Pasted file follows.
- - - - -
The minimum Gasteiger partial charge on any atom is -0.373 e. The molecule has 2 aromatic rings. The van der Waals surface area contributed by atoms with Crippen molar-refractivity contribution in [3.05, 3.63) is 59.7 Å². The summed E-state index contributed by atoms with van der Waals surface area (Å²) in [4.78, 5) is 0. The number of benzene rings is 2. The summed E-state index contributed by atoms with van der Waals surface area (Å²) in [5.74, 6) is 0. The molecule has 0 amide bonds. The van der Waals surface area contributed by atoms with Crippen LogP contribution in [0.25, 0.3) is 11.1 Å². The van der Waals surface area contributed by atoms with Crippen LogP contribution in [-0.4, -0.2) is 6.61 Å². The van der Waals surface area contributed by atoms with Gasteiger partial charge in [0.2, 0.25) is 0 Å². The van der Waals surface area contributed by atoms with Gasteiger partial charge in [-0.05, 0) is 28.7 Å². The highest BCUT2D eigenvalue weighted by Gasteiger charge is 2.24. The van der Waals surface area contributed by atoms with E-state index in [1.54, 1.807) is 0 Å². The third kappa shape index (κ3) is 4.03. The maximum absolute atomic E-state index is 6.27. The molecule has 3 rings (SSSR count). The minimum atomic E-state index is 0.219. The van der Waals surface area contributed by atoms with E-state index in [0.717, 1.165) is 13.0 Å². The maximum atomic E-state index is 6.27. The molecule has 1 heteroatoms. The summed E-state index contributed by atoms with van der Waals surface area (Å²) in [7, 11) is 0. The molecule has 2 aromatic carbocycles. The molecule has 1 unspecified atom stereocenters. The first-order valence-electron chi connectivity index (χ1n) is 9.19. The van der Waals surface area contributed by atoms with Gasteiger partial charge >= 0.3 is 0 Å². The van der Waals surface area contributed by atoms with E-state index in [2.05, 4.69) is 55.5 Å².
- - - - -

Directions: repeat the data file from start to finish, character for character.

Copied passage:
The minimum Gasteiger partial charge on any atom is -0.373 e. The molecule has 2 aromatic rings. The van der Waals surface area contributed by atoms with Crippen molar-refractivity contribution in [3.05, 3.63) is 59.7 Å². The summed E-state index contributed by atoms with van der Waals surface area (Å²) in [4.78, 5) is 0. The number of benzene rings is 2. The summed E-state index contributed by atoms with van der Waals surface area (Å²) in [5.74, 6) is 0. The molecule has 0 amide bonds. The van der Waals surface area contributed by atoms with Crippen LogP contribution in [0.25, 0.3) is 11.1 Å². The van der Waals surface area contributed by atoms with Crippen LogP contribution in [-0.4, -0.2) is 6.61 Å². The van der Waals surface area contributed by atoms with Gasteiger partial charge in [0.2, 0.25) is 0 Å². The van der Waals surface area contributed by atoms with Gasteiger partial charge in [-0.05, 0) is 28.7 Å². The highest BCUT2D eigenvalue weighted by Gasteiger charge is 2.24. The van der Waals surface area contributed by atoms with E-state index in [1.54, 1.807) is 0 Å². The third kappa shape index (κ3) is 4.03. The maximum absolute atomic E-state index is 6.27. The molecule has 3 rings (SSSR count). The minimum atomic E-state index is 0.219. The van der Waals surface area contributed by atoms with E-state index in [0.717, 1.165) is 13.0 Å². The maximum atomic E-state index is 6.27. The molecule has 1 heteroatoms. The summed E-state index contributed by atoms with van der Waals surface area (Å²) in [7, 11) is 0. The molecule has 2 aromatic carbocycles. The molecule has 1 unspecified atom stereocenters. The first-order valence-electron chi connectivity index (χ1n) is 9.19. The van der Waals surface area contributed by atoms with Gasteiger partial charge >= 0.3 is 0 Å². The van der Waals surface area contributed by atoms with E-state index in [2.05, 4.69) is 55.5 Å².